Research Director Of BSA Study Admits BSA Is Misleading The Public

from the and-you-hide-it-at-the-end-of-the-article? dept

Two weeks ago we noted that the BSA had come out with their latest bogus study on the numbers concerning losses associated with illegal software copying. The main problem we had with that study (as with any such study) is the ridiculous assumption that every piece of copied software is a “lost sale,” as well as the failure to admit that unauthorized copying often also has a positive result in introducing the software to those who can’t afford it — but who later do buy it when they can. Now, buried at the end of a NY Times piece that mostly focuses on the ridiculous INDUCE Act, is the fact that IDG, who did the study for the BSA, admits that the BSA is being purposely misleading in how they presented the results. The article quotes the research director at IDG saying that they believe approximately 10% of copied software represents a lost sale, and that they call the total number they came up with “the retail value of pirated software.” It was only once the BSA took the study and started promoting it, that they called it “sales lost to piracy.” Considering the number of laws that get put in place because of misleading studies like this, shouldn’t this be top-of-the-article news, rather than hidden down at the end? Meanwhile, the BSA responds to the claim by saying it doesn’t really matter if the real number is “a little lower.” I had no idea that numbers inflated by a factor of 10 were just a little bit off…

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Comments on “Research Director Of BSA Study Admits BSA Is Misleading The Public”

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Anon says:

Compare to retail

A quick search shows that retail shrinkage (losses due to shoplifting and employee theft) averages about 1.7%. Some retail segments average almost 3% shrinkage.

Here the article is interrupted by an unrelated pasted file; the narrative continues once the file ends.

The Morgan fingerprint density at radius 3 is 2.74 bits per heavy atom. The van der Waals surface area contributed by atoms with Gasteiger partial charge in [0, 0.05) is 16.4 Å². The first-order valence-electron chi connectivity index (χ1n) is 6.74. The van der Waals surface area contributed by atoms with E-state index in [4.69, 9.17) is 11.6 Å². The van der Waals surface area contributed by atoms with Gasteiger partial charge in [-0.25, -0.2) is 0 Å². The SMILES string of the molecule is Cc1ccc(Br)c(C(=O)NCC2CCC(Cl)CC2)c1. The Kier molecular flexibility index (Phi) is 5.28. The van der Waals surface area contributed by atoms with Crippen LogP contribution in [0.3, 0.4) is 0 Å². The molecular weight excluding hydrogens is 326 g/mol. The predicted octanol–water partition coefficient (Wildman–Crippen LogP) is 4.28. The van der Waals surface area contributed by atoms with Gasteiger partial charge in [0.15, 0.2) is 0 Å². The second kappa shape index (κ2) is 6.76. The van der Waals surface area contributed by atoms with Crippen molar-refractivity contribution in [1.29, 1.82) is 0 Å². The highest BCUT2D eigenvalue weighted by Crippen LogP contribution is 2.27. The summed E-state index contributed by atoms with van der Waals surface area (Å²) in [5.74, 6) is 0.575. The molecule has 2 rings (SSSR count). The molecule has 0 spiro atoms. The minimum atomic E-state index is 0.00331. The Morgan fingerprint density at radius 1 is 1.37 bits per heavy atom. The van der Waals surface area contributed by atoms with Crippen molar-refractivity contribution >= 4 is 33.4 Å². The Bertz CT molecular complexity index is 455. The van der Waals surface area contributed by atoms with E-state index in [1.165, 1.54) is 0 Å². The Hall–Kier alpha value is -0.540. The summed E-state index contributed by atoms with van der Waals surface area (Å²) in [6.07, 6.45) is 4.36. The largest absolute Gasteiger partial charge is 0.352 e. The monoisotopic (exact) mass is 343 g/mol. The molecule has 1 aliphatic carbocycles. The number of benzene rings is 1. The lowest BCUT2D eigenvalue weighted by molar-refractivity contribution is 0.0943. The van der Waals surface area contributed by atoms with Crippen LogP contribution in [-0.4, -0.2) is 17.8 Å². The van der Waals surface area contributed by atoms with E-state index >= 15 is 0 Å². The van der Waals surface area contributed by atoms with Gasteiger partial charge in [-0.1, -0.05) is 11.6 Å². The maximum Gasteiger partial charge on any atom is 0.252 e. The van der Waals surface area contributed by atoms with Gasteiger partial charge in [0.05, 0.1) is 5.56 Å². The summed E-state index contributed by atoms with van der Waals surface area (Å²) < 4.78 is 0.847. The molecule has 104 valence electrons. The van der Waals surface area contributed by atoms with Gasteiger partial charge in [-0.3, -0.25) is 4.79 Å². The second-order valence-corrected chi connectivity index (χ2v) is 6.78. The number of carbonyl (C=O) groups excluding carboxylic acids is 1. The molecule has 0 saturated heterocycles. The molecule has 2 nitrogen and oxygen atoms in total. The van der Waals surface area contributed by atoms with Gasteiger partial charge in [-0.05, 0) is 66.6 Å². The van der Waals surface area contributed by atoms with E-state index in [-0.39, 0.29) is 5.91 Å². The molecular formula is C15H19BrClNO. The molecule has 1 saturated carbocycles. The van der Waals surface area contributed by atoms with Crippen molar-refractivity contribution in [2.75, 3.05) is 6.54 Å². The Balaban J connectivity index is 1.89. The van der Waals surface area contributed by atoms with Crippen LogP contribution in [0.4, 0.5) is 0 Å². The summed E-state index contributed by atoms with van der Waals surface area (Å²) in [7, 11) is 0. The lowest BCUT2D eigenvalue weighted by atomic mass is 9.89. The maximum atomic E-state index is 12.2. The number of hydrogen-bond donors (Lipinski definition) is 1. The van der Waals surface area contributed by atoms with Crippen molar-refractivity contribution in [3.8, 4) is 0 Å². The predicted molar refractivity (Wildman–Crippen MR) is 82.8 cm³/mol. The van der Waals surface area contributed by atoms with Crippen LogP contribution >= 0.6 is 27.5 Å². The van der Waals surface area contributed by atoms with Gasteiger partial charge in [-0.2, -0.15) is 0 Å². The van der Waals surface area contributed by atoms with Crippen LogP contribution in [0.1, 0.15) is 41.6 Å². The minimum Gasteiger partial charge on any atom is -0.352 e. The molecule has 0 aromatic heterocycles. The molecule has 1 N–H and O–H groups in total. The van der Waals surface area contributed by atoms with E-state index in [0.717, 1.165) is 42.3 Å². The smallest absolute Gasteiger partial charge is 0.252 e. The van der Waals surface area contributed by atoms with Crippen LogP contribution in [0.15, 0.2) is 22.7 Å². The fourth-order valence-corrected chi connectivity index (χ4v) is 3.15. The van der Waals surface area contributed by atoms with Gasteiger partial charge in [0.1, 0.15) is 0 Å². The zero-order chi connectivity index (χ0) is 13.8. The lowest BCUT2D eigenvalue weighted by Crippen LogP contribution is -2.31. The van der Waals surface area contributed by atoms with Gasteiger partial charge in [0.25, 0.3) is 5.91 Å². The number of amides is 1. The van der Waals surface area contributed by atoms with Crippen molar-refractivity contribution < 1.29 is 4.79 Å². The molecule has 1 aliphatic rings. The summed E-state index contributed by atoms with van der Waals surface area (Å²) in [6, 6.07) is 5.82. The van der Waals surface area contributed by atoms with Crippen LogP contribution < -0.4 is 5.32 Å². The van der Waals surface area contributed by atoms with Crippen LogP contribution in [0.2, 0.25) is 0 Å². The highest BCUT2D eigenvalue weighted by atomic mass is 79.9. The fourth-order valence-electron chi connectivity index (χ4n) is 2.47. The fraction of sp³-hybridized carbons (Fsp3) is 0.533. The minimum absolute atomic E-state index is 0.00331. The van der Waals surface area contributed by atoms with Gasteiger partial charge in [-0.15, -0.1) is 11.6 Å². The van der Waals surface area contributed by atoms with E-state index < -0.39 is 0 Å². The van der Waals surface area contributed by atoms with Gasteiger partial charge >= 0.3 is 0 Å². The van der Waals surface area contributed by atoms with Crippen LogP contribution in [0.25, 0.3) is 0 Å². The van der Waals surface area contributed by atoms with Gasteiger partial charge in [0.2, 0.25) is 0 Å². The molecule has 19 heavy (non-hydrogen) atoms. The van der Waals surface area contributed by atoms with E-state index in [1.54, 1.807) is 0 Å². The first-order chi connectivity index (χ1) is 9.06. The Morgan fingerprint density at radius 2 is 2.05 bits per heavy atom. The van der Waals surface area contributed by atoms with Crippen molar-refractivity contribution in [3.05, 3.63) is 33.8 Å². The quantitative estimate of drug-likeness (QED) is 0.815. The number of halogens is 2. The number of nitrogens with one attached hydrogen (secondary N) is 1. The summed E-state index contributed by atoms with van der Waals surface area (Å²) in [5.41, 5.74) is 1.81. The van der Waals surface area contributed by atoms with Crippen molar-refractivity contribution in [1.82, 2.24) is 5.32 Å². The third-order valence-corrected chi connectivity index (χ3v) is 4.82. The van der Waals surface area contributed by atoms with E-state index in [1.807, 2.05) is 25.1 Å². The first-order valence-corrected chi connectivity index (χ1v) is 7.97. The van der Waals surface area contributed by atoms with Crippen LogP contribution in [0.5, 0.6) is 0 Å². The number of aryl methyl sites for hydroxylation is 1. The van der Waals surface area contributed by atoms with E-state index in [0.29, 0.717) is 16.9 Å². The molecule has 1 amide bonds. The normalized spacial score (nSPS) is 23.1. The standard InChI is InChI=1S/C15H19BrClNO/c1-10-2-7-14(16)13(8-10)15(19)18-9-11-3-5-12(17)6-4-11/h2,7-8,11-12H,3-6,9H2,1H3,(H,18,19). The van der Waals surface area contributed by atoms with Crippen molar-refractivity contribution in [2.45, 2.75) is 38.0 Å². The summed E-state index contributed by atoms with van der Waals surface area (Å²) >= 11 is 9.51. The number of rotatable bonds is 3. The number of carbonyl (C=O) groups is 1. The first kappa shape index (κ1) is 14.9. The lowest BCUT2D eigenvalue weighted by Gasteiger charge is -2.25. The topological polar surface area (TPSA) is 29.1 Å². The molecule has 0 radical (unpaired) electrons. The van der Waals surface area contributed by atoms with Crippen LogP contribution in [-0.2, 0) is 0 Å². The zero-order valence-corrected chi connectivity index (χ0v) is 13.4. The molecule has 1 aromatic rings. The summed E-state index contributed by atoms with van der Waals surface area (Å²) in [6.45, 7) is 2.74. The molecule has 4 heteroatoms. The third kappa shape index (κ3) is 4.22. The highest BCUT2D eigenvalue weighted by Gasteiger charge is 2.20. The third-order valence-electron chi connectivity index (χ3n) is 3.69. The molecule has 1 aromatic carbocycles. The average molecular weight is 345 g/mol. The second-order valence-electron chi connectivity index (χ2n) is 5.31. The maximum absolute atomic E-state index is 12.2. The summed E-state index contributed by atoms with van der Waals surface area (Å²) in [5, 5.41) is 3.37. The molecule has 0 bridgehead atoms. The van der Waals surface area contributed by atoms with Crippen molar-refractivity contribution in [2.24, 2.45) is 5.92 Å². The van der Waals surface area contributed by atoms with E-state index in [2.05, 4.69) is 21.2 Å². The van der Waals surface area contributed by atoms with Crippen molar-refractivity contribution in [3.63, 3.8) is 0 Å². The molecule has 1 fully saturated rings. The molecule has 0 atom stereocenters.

The BSA states that $80B of software was installed last year. However, the $80B assumes $29B was pirated. If you adjust that as $2.9B of pirated software, you get total software installation value of $54B. This gives a “shrinkage rate” of 5.4% – about triple the average for retail.

Skeptic says:

They failed to count open source software

The only units of open source software counted in the survey was software installed by OEMs at the sale of the PC. Which due to Microsoft’s deals with OEMs is a negligable number.

So the bulk of open source software was treated as pirated copies of BSA member applications.

So suppose BSA surveyed customers install an average 6 applications bought from from BSA members. OSS users are presumed to be using an average 6 applications from BSA members, but those sales are not there, they’re using OSS. The BSA presumes they are pirated software instead.

You can confirm this from their own numbers.

See figure 5, they assert a linear relationship between their rates of piracy and their vendor revenue. A country’s rate of piracy is linearly linked to the revenue of vendors.

But that makes no sense, open source software usage is far higher in some countries than others (typically high pirated software countries like Thailand use no OSS software, they just pirate the commercial apps, while Finland and Germany use high levels of OSS because they have lower rates, but higher commercial application prices which drives them to OSS).

The only way to get that linear relationship is to treat open source software installs as pirated copies of commercial applications!

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